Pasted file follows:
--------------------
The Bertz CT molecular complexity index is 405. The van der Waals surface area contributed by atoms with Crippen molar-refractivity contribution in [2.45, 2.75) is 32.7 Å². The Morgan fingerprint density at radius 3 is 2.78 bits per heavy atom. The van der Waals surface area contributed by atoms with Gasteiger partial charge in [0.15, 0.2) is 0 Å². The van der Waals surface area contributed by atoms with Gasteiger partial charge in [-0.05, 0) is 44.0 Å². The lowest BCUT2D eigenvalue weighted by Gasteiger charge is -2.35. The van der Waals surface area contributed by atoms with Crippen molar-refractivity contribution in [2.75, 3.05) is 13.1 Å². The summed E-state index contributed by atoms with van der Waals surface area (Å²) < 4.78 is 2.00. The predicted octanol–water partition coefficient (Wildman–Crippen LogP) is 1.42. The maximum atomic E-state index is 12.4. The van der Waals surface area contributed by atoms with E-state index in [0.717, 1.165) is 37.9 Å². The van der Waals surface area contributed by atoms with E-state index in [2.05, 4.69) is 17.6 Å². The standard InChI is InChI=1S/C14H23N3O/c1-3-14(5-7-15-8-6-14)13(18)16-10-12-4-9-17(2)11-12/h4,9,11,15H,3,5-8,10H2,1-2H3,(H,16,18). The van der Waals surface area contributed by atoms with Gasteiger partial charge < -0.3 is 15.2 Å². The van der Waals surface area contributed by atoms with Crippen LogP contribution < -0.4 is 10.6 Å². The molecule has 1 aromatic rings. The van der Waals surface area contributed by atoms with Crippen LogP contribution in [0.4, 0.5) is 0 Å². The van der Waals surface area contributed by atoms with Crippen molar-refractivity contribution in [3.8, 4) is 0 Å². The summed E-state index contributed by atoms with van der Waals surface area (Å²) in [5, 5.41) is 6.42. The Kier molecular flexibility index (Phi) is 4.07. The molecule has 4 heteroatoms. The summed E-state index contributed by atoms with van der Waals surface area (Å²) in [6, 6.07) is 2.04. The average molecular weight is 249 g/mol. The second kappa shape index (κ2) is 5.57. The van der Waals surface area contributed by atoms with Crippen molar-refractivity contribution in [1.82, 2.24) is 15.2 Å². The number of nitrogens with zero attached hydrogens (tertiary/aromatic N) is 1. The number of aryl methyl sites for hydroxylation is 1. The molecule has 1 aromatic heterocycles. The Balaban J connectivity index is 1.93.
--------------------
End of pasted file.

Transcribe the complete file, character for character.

The Bertz CT molecular complexity index is 405. The van der Waals surface area contributed by atoms with Crippen molar-refractivity contribution in [2.45, 2.75) is 32.7 Å². The Morgan fingerprint density at radius 3 is 2.78 bits per heavy atom. The van der Waals surface area contributed by atoms with Gasteiger partial charge in [0.15, 0.2) is 0 Å². The van der Waals surface area contributed by atoms with Gasteiger partial charge in [-0.05, 0) is 44.0 Å². The lowest BCUT2D eigenvalue weighted by Gasteiger charge is -2.35. The van der Waals surface area contributed by atoms with Crippen molar-refractivity contribution in [2.75, 3.05) is 13.1 Å². The summed E-state index contributed by atoms with van der Waals surface area (Å²) < 4.78 is 2.00. The predicted octanol–water partition coefficient (Wildman–Crippen LogP) is 1.42. The maximum atomic E-state index is 12.4. The van der Waals surface area contributed by atoms with E-state index in [0.717, 1.165) is 37.9 Å². The van der Waals surface area contributed by atoms with E-state index in [2.05, 4.69) is 17.6 Å². The standard InChI is InChI=1S/C14H23N3O/c1-3-14(5-7-15-8-6-14)13(18)16-10-12-4-9-17(2)11-12/h4,9,11,15H,3,5-8,10H2,1-2H3,(H,16,18). The van der Waals surface area contributed by atoms with Gasteiger partial charge < -0.3 is 15.2 Å². The van der Waals surface area contributed by atoms with Crippen LogP contribution < -0.4 is 10.6 Å². The molecule has 1 aromatic rings. The van der Waals surface area contributed by atoms with Crippen LogP contribution in [0.4, 0.5) is 0 Å². The van der Waals surface area contributed by atoms with Crippen molar-refractivity contribution in [3.8, 4) is 0 Å². The summed E-state index contributed by atoms with van der Waals surface area (Å²) in [5, 5.41) is 6.42. The Kier molecular flexibility index (Phi) is 4.07. The molecule has 4 heteroatoms. The summed E-state index contributed by atoms with van der Waals surface area (Å²) in [6, 6.07) is 2.04. The average molecular weight is 249 g/mol. The second kappa shape index (κ2) is 5.57. The van der Waals surface area contributed by atoms with Crippen molar-refractivity contribution in [1.82, 2.24) is 15.2 Å². The number of nitrogens with zero attached hydrogens (tertiary/aromatic N) is 1. The number of aryl methyl sites for hydroxylation is 1. The molecule has 1 aromatic heterocycles. The Balaban J connectivity index is 1.93.